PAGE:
Fred Singer Denies Global Warming
Posted on 2 November 2011 by Riccardo
Waiting for the dust to settle, we still see a host of different reactions to BEST's results. The very first shouts from many skeptics has been along the line of "no one has ever claimed that the planet is not warming," although we know that despite the settled science that is global warming, in many instances this is not true.
Following the skeptics blogsphere, a kind of schizophrenic pattern emerges. On the one side they say that it's true that the planet has warmed; on the other, they criticize BEST's results for showing exactly this. And given that BEST substantially agrees with all the other datasets, they are implicitly saying that all datasets are biased in exactly the same way and amount. In the end, if skeptics say it's warming, it's fine; when scientists measure the warming, it's a hoax. I miss the logic.
As it often happens, there will always be "extremists." Contradicting their skeptic allies, we now see more and more people maintining the indefensible position of "it's not warming"; between them, the well-known "skeptical" scientist Prof. Fred Singer, Emeritus at the University of Virginia. He took issue with an editorial recently published on Nature, and left a comment in their blog for the record.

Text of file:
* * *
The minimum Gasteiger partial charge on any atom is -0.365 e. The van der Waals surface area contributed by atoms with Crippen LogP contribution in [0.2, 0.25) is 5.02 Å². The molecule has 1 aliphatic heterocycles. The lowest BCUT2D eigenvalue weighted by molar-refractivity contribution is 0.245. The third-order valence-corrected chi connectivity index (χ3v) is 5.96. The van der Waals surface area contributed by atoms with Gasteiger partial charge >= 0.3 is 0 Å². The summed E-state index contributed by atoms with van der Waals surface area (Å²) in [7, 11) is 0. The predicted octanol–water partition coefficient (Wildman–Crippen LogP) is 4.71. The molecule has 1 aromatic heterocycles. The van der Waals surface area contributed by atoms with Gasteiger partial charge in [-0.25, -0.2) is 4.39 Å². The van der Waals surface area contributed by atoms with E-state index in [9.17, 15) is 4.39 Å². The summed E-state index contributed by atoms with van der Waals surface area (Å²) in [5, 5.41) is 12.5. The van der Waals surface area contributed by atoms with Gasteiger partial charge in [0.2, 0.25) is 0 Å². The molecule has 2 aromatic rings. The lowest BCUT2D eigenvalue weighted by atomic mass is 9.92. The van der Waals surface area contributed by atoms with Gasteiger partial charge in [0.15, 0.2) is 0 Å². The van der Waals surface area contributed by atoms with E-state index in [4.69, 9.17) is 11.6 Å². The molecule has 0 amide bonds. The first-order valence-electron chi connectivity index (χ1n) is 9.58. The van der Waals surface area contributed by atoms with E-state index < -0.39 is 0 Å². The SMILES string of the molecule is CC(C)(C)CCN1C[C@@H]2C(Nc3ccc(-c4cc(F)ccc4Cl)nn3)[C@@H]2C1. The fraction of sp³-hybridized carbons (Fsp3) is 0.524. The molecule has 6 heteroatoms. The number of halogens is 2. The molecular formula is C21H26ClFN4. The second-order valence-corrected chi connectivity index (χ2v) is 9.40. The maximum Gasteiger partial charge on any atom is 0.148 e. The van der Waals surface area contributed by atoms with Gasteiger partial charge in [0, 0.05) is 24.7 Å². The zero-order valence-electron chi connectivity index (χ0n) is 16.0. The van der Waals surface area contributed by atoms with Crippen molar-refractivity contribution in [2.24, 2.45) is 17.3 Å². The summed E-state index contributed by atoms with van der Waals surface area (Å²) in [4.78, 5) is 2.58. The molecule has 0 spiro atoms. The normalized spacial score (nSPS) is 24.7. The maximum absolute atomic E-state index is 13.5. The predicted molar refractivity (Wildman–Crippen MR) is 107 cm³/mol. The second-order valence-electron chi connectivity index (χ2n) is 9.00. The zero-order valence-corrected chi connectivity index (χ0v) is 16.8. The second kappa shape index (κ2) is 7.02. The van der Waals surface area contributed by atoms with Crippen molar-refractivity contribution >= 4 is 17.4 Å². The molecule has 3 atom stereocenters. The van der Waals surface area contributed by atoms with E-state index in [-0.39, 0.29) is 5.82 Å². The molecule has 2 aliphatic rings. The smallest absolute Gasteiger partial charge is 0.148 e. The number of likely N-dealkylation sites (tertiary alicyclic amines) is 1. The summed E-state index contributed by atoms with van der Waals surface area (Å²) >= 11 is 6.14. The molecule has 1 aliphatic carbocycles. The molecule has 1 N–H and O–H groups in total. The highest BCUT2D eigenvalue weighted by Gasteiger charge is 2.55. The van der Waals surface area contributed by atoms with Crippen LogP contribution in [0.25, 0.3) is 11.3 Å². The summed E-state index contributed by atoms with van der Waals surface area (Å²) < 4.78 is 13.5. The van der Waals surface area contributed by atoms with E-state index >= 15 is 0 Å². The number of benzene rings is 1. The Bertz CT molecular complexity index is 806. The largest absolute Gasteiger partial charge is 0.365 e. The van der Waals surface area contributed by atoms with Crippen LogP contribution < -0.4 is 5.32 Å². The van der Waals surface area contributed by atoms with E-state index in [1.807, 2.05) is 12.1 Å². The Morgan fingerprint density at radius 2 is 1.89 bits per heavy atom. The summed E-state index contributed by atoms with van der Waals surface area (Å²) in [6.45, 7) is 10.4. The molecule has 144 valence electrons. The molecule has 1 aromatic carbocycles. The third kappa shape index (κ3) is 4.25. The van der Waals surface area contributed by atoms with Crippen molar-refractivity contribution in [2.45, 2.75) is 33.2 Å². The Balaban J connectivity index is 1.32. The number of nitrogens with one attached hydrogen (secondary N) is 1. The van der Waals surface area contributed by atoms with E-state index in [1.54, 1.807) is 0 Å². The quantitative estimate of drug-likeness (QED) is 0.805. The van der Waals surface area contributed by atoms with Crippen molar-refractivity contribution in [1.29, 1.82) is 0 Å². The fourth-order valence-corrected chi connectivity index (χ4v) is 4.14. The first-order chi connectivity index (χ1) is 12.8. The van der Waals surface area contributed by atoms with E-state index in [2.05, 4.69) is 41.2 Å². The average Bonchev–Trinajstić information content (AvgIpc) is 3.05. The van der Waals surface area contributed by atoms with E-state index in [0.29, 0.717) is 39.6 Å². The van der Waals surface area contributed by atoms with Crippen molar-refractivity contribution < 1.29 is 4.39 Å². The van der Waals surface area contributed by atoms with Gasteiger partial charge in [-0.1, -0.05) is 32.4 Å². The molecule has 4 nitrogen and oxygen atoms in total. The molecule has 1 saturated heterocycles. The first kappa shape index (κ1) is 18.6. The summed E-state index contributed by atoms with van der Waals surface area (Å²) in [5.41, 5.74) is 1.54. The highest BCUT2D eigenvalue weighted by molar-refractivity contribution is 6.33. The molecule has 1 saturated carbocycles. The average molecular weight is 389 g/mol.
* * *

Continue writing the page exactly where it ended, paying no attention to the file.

Apart from the all-too-common accusation of bias, Singer finds surprising that Nature welcomes BEST's results. He says that these new results "added little to the ongoing debate on human causes of climate change," which I find somewhat trivial. Indeed, any confirmation of a scientific finding in some sense "adds little" but "subtract something" - it leaves less room for alternative hypotheses. If you like the word "add" more, I may say that it adds confidence on previous results, but it's semantics.
On the scientific side, Singer says that "They included data from the same weather stations as the Climategate people." I'm not going to comment on his referring to the "Climategate people" - it's really irritating to see what should be a scientific discourse turned to innuendo. Anyway, he's entitled to his opinion and his style; the real problem is with the claim that BEST includes the same stations as GISS or HadCRU. Let's see what they say:
"We are using over 39,000 unique stations, which is more than five times the 7,280 stations found in the Global Historical Climatology Network Monthly data set (GHCN-M) that has served as the focus of many climate studies."
They share less than 20% of their database with others, and they started from scratch using the raw (unudjusted) data and implemented a new method. It's worth noting that the BEST team has been careful enough to provide a comparison with other datasets analising only stations not used by other groups (fig. 1 here). Singer's attempt to cast doubt on BEST results based on the common use of the GHCN has then no merit.
Singer then continues his attempt to undermine station based datasets by claiming that
"unlike the land surface, the atmosphere has shown no warming trend, either over land or over ocean — according to satellites and independent data from weather balloons."